An international team of astronomers has published a new study that sheds light on a huge void surrounding our Milky Way Galaxy.

Astronomers first talked about this huge void back in 1987. During that time, Tully and Richard Fisher explained that our Milky Way galaxy lies at the edge of an extensive empty region that they called the Local Void.

But yet we know so little about this structure. That’s because it is extremely obscured from the view of the Earth by the center of our galaxy.

However, now Brent Tully’s team has mapped the size and shape of this extensive empty region bordering the Milky Way. Using the observations of galaxy motions, they infer the distribution of mass responsible for that motion and construct three-dimensional maps of our local Universe. The team has managed to highlight the void’s boundaries, where collections of matter—such as galaxies—begin to appear.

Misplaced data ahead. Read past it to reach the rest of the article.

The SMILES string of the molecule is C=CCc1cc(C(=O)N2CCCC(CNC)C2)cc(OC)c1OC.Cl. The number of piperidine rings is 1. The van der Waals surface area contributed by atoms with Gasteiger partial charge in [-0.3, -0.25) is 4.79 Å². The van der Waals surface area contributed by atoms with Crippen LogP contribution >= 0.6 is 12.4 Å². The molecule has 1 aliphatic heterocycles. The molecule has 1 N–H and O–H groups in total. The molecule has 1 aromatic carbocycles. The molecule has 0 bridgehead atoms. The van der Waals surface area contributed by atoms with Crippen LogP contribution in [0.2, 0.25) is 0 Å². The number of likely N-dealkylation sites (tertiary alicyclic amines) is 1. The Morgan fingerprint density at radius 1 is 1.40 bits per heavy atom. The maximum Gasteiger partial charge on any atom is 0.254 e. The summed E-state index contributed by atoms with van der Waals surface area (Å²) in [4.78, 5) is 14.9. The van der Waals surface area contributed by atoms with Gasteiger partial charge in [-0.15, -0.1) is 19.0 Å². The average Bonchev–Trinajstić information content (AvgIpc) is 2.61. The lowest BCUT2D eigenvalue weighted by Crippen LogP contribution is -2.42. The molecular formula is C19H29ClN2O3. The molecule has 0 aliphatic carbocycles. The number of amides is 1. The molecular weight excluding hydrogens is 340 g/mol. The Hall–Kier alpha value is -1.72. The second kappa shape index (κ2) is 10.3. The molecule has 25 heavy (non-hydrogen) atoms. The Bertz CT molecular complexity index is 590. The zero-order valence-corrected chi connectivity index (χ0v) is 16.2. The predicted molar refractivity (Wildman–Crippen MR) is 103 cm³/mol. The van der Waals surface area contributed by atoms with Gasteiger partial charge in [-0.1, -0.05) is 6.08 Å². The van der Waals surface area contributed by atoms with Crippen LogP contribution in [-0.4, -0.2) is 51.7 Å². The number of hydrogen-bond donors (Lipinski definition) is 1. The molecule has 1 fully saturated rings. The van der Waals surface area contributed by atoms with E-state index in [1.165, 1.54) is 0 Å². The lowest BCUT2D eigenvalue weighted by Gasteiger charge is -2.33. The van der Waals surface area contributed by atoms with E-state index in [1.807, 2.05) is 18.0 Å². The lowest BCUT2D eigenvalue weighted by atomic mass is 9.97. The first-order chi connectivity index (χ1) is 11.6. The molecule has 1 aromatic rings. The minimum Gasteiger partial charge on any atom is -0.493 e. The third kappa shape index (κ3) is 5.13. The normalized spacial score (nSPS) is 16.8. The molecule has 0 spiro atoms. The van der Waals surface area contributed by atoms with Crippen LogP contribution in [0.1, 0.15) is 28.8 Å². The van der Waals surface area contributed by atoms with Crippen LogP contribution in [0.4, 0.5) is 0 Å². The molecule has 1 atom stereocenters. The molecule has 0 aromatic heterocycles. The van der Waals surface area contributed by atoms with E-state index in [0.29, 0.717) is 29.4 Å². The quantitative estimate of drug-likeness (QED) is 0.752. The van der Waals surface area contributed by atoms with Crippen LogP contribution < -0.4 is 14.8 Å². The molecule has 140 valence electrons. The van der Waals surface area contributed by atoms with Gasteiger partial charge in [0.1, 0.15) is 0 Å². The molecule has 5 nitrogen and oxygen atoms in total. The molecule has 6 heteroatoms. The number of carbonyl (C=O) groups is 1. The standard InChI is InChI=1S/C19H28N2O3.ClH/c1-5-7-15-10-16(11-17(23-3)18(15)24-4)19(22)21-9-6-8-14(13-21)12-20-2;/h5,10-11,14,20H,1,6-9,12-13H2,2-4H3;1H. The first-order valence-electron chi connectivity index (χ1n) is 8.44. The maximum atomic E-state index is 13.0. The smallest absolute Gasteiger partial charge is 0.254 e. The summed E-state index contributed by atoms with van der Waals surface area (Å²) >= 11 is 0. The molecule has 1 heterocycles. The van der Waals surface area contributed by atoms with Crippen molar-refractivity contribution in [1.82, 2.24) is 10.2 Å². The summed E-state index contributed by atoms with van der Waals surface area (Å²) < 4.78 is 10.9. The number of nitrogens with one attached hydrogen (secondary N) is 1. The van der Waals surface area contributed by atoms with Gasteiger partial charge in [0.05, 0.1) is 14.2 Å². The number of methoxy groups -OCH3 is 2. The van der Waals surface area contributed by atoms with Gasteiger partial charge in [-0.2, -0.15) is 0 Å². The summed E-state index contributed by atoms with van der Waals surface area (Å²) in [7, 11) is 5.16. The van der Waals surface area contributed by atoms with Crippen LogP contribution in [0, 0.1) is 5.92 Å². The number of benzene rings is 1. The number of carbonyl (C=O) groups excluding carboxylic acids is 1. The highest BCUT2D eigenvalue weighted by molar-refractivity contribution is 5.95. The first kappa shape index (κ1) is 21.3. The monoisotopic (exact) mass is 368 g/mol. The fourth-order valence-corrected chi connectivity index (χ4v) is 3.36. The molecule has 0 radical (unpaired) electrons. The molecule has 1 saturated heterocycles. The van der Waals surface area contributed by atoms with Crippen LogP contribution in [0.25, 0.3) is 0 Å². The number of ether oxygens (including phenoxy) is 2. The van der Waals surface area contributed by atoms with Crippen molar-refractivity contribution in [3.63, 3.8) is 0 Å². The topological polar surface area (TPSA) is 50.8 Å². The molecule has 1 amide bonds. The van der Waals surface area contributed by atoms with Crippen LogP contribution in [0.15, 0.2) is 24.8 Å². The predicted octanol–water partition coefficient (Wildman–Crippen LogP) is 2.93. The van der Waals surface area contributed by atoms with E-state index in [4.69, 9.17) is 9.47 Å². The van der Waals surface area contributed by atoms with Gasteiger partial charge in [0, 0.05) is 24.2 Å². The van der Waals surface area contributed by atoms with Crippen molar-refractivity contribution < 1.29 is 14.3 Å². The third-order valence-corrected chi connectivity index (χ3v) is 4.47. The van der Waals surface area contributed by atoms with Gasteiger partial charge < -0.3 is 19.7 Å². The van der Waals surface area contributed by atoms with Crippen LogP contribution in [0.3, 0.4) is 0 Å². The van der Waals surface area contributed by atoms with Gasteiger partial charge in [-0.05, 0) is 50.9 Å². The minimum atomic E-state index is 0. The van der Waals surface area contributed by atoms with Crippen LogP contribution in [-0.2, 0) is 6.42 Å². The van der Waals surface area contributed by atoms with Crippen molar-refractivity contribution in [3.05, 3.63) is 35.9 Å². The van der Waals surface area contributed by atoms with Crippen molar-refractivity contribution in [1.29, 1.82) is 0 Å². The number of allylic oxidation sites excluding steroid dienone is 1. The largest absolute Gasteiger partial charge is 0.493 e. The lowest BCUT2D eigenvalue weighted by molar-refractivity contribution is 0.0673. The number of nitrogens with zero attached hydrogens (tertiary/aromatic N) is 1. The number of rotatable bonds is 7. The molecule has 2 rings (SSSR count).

Because of the gravity, galaxies move towards the densest areas and away from places with little mass — the voids.

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Tully and his colleagues have measured the motions of 18,000 galaxies. Therefore, creating a three-dimensional picture of the region of the universe surrounding the Milky Way.

This map has helped scientists better understand a mystery which they have been trying to unravel for three decades.

The fact that the motions of the Milky Way and the neighboring galaxies deviate from the overall expansion speed of the universe by 1.3 million miles per hour, has been puzzling astronomers for a while now. But the latest study shows that the gravitational influence of the Virgo Cluster and the expanding local void are causing about half of this motion.

The team of astronomers has published their study in The Astrophysical Journal.

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